Monday, 5 March 2012
Ambridge Round Up- The Archers in February
Ruth Archer, who many listeners find wildly irritating, but doubtless is seen by The Archers producers as just the sort of feisty, tenacious young woman able to cope in today's modern and high risk farming world, has suddenly undergone an emotional melt down being twice reduced to tears over the subject of cows. Given that these willing beasts are kept in a state of almost permanent lactation until they can no longer produce a high enough yield and are summarily junked, it seems hard to believe that Ruth could become so emotional about creatures she routinely treats as mere units of production and is more usually heard shouting loudly at them or else hitting them with a stick.
However, the possible advent of Brian Aldridge's super dairy has reduced Ruth to a quivering jelly about bovine welfare. Factor in that her own Brookfield Farm is losing money hand over fist in its milk production, a rare shaft of agricultural veracity here from the script writers, and we have Ruth as simpering Victorian heroine. Can it be long before she swoons?
Over at Bridge Farm, the miracle financial renaissance of a small farm business that very nearly poisoned two young children fatally due to its lax hygiene continues unabated, only interrupted by Tony, whose voice sounds more feeble and quivering each time we hear him, finally succumbing to a heart attack- which only goes to prove that some farmers really do have hearts. Given that Tony works at least 100 hours a week and has to endure his nagging wife and children on a more or less permanent basis it may well be that he wished his attack had proved terminal. Despite having no doctors in the village, or indeed anywhere near it, Tony is already up and about again and all set to muck in with the latest Bridge Farm grand marketing campaign.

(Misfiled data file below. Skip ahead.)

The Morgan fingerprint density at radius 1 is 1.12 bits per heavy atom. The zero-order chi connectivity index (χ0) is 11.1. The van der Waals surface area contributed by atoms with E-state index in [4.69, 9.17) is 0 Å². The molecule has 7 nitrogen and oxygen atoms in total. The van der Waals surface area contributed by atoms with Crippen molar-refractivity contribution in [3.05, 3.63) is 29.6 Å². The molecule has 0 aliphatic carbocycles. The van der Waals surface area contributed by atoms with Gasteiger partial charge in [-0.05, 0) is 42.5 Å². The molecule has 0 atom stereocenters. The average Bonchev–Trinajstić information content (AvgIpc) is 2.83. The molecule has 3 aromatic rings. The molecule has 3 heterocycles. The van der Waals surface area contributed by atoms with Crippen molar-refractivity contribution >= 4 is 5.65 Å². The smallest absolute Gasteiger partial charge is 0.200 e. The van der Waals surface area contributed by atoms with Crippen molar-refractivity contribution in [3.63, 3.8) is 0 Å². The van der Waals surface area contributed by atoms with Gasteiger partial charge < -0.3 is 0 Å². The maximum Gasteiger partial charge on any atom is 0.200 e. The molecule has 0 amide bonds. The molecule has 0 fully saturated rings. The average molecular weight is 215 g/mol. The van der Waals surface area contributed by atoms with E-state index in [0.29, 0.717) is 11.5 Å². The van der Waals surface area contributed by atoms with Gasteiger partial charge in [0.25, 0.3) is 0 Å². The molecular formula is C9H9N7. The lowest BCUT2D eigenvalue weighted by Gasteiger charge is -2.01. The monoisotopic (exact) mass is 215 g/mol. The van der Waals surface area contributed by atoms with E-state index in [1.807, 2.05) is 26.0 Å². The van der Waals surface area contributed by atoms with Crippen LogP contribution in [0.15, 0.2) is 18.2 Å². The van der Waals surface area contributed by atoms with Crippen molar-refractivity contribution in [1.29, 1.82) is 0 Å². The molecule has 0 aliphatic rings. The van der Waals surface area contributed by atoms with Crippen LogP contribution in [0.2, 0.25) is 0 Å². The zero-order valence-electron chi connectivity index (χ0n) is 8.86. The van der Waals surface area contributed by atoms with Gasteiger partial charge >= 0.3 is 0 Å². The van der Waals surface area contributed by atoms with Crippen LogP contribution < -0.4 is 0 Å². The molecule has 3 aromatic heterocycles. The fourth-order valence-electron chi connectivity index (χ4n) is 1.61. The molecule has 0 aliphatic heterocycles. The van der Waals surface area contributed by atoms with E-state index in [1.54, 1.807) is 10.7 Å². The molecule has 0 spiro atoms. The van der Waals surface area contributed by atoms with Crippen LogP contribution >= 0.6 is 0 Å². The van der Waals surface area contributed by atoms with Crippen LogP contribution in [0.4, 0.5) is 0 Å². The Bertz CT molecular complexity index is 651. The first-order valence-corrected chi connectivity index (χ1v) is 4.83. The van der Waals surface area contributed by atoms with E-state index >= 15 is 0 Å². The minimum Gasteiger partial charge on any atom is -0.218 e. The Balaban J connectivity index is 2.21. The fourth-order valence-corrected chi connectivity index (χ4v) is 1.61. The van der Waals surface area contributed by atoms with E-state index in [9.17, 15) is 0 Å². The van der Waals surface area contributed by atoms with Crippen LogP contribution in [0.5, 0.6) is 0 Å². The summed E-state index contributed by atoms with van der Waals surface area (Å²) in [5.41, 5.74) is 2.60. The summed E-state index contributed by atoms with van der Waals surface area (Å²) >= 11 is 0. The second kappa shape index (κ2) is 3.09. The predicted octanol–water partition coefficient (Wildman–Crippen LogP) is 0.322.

The campaign is masterminded, if that is the correct term, by the frightful know-all Tom Archer preparing to re-launch some ready meals his long suffering girlfriend has knocked up all of a sudden and which have had Borchester food critics drooling. Who packs, distributes, brands and markets this stuff on a commercial basis remains unclear.
Elsewhere another much put upon Ambridge male, Neil Carter, has been painting and decorating his dissolute father-in-law's home although brother-in-law, Gary Horrobin, one of the few of the Horrobin underclass not yet to have found voice, does not want his room decorated for the distress losing his Star Trek wallpaper would cause him.
Presumably there has been a high degree of inbreeding in the Hororbin clan as Gary is meant to be in his mid to late thirties despite having the mental age of someone far, far younger. Perhaps rather than speak we shall just have to listen out for him strumming his banjo whilst sitting on his pa's old rocking chair. It might just drown out the sound of Ruth Archer's sobs.